Spectroscopic Analyses. Reflectance spectra of bulk sample materials and size fractions from each strata were measured using a FieldSpecPro ASD spectrometer from 0.35-2.5 µm relative to Spectralon. Spectra in this range include bands and features due to phyllosilicates, sulfates, carbonates, hydrous phases, and Fe-bearing minerals (e.g., Bishop, 2019).

Results. VNIR spectra of the Lejía samples (Figure 2) exhibit changes with depth (Figure 1). Samples L-1, L-3, L-5, and L-6 are brighter overall and have stronger bands near 1.4 and 1.9 µm due to bound or adsorbed H2O in the samples (Figure 2a). These broad bands are most consistent with poorly crystalline aluminosilicates similar to allophane or to halite (NaCl) (Figure 2b). Mg-calcite is also present in some samples and would contribute a band near 2.34 µm. Some samples also contain feldspar and quartz, which would increase the spectral brightness but do not have spectral features in this range. Samples L-2 and L-4 have darker spectra, stronger bands near 0.97 µm due to Fe-bearing phases, and weaker water bands. Sample L-2 has the strongest bands due to gypsum, which is consistent with the XRD results. Sample L-6 also has some features due to gypsum. Compositional changes with depth highlight episodic variations in inputs to the lake over time.

VNIR spectra for multiple size fractions of samples L-2 and L-6 document increases in spectral brightness typical for smaller particles as expected (Figure 3). Other small changes in the spectral properties are due to compositional variations associated with particle size. The VNIR spectra of L-2 are dominated by gypsum features at 1.45, 1.49, 1.53, 1.76, 1.94, 2.22, and 2.26 µm, but the coarse-grained samples include shifts in the bands near 1.4 and 1.9 µm towards shorter wavelengths, which is more consistent with phyllosilicates or allophane. The VNIR spectra of L-6 exhibit more variations with particle size due to the heterogeneous nature of this sample.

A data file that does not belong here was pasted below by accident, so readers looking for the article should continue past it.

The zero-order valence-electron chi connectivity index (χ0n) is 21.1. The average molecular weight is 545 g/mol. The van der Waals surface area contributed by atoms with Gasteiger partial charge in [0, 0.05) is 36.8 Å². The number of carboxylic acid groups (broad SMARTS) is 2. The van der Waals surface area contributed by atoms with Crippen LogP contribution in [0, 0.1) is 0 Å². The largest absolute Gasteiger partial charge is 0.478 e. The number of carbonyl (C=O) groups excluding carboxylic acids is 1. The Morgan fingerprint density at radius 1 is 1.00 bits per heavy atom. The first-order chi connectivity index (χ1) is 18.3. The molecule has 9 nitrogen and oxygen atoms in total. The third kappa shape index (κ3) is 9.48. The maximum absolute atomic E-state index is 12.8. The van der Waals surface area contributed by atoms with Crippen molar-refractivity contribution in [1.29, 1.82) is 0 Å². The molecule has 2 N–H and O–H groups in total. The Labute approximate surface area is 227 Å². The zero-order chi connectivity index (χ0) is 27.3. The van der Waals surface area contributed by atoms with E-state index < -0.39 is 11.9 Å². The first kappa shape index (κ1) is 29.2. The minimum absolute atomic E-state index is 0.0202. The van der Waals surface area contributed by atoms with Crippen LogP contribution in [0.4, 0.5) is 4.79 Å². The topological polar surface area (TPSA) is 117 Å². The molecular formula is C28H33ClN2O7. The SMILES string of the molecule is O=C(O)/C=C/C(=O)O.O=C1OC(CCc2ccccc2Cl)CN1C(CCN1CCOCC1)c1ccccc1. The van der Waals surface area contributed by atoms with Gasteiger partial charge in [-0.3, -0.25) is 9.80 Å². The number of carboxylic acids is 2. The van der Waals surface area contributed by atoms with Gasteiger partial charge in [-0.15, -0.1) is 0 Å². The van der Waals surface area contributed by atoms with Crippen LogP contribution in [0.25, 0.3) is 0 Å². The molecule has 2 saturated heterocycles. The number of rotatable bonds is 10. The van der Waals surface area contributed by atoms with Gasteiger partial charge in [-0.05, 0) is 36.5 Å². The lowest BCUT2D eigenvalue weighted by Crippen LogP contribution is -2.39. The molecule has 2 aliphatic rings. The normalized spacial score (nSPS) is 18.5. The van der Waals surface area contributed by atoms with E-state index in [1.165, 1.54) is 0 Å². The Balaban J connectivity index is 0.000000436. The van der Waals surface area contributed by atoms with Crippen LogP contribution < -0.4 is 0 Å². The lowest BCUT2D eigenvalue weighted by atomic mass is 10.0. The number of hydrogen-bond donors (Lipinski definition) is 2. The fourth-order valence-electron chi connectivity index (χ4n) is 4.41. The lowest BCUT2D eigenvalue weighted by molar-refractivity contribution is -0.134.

This VNIR spectroscopy study of paleolake samples from Lejía demonstrates detection of alteration minerals in these sediments that can be used for interpretation of the martian orbital spectra at Gale crater and related sites on Mars and subsequently for constraining the aqueous geochemical environment on Mars.



Bishop, J. L. (2019) Visible and near-infrared reflectance spectroscopy of geologic materials. In: Remote Compositional Analysis: Techniques for Understanding Spectroscopy, Mineralogy, and Geochemistry of Planetary Surfaces. Cambridge University Press. 68-101.

Cabrol, N. A. and the SETI NAI Team (2017) From habitability to habitat – The current knowledge leaps and gaps in the search for biosignatures on Mars. AbSciCon, Mesa, Arizona. Abstract #3033.

Grosjean, M., Geyh, M. A., Messerli, B. & Schotterer, U. (1995) Late-glacial and early Holocene lake sediments, ground-water formation and climate in the Atacama Altiplano 22–24°S. J.Paleolimnology, 14, 241-252.

Muñoz-Pedreros, A., De los Ríos, P. & Möller, P. (2013) Zooplankton in Laguna Lejía, a high-altitude Andean shallow lake of the Puna in northern Chile. Crustaceana, 86, 1634-1643.

Murchie, S. L., et al. (2009) The Compact Reconnaissance Imaging Spectrometer for Mars investigation and data set from the Mars Reconnaissance Orbiter's primary science phase. JGR, 114, E00D07.

How to cite: Bishop, J. L., Lezcano Vega, M. Á., Parro, V., Cabrol, N. A., Sánchez-García, L., Warren Rhodes, K., and Hinman, N. W.: VNIR Spectral Analyses of Paleolake sediments at Lejía in the Altiplano region of Chile, Europlanet Science Congress 2021, online, 13–24 Sep 2021, EPSC2021-453,, 2021.